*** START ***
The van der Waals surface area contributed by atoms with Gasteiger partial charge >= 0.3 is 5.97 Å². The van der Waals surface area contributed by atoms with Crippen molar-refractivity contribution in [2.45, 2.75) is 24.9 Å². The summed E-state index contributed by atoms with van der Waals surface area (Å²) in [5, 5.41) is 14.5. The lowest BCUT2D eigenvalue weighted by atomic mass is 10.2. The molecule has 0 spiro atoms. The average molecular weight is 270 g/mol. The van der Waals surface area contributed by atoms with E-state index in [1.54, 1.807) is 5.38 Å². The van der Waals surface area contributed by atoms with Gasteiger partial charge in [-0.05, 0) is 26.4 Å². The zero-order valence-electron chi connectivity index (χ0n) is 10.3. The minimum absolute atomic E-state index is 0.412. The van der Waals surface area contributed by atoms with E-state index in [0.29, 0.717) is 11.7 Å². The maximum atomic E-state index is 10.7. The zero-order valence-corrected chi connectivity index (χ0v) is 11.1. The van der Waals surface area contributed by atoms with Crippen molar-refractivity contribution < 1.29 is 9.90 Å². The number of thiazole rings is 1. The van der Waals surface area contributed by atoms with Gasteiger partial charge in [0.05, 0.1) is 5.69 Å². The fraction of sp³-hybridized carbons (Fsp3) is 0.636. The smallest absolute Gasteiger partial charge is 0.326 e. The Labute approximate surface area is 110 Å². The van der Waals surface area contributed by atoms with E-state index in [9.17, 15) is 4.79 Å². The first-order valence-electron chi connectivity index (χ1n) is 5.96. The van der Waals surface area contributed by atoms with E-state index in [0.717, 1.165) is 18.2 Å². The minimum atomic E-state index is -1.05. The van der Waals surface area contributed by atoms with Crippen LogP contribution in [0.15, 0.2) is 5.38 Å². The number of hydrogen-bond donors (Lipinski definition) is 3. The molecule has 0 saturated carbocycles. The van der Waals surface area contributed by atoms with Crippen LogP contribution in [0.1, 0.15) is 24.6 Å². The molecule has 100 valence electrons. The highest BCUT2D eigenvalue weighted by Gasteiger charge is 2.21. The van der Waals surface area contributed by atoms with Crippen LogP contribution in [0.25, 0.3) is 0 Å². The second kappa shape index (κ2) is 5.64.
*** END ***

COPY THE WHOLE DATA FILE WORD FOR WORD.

The van der Waals surface area contributed by atoms with Gasteiger partial charge >= 0.3 is 5.97 Å². The van der Waals surface area contributed by atoms with Crippen molar-refractivity contribution in [2.45, 2.75) is 24.9 Å². The summed E-state index contributed by atoms with van der Waals surface area (Å²) in [5, 5.41) is 14.5. The lowest BCUT2D eigenvalue weighted by atomic mass is 10.2. The molecule has 0 spiro atoms. The average molecular weight is 270 g/mol. The van der Waals surface area contributed by atoms with E-state index in [1.54, 1.807) is 5.38 Å². The van der Waals surface area contributed by atoms with Gasteiger partial charge in [-0.05, 0) is 26.4 Å². The zero-order valence-electron chi connectivity index (χ0n) is 10.3. The minimum absolute atomic E-state index is 0.412. The van der Waals surface area contributed by atoms with E-state index in [0.29, 0.717) is 11.7 Å². The maximum atomic E-state index is 10.7. The zero-order valence-corrected chi connectivity index (χ0v) is 11.1. The van der Waals surface area contributed by atoms with Crippen molar-refractivity contribution < 1.29 is 9.90 Å². The number of thiazole rings is 1. The van der Waals surface area contributed by atoms with Gasteiger partial charge in [0.05, 0.1) is 5.69 Å². The fraction of sp³-hybridized carbons (Fsp3) is 0.636. The smallest absolute Gasteiger partial charge is 0.326 e. The Labute approximate surface area is 110 Å². The van der Waals surface area contributed by atoms with E-state index in [9.17, 15) is 4.79 Å². The first-order valence-electron chi connectivity index (χ1n) is 5.96. The van der Waals surface area contributed by atoms with E-state index in [0.717, 1.165) is 18.2 Å². The minimum atomic E-state index is -1.05. The van der Waals surface area contributed by atoms with Crippen LogP contribution in [0.15, 0.2) is 5.38 Å². The number of hydrogen-bond donors (Lipinski definition) is 3. The molecule has 0 saturated carbocycles. The van der Waals surface area contributed by atoms with Crippen LogP contribution in [0.1, 0.15) is 24.6 Å². The molecule has 100 valence electrons. The highest BCUT2D eigenvalue weighted by Gasteiger charge is 2.21. The van der Waals surface area contributed by atoms with Crippen LogP contribution in [0.25, 0.3) is 0 Å². The second kappa shape index (κ2) is 5.64.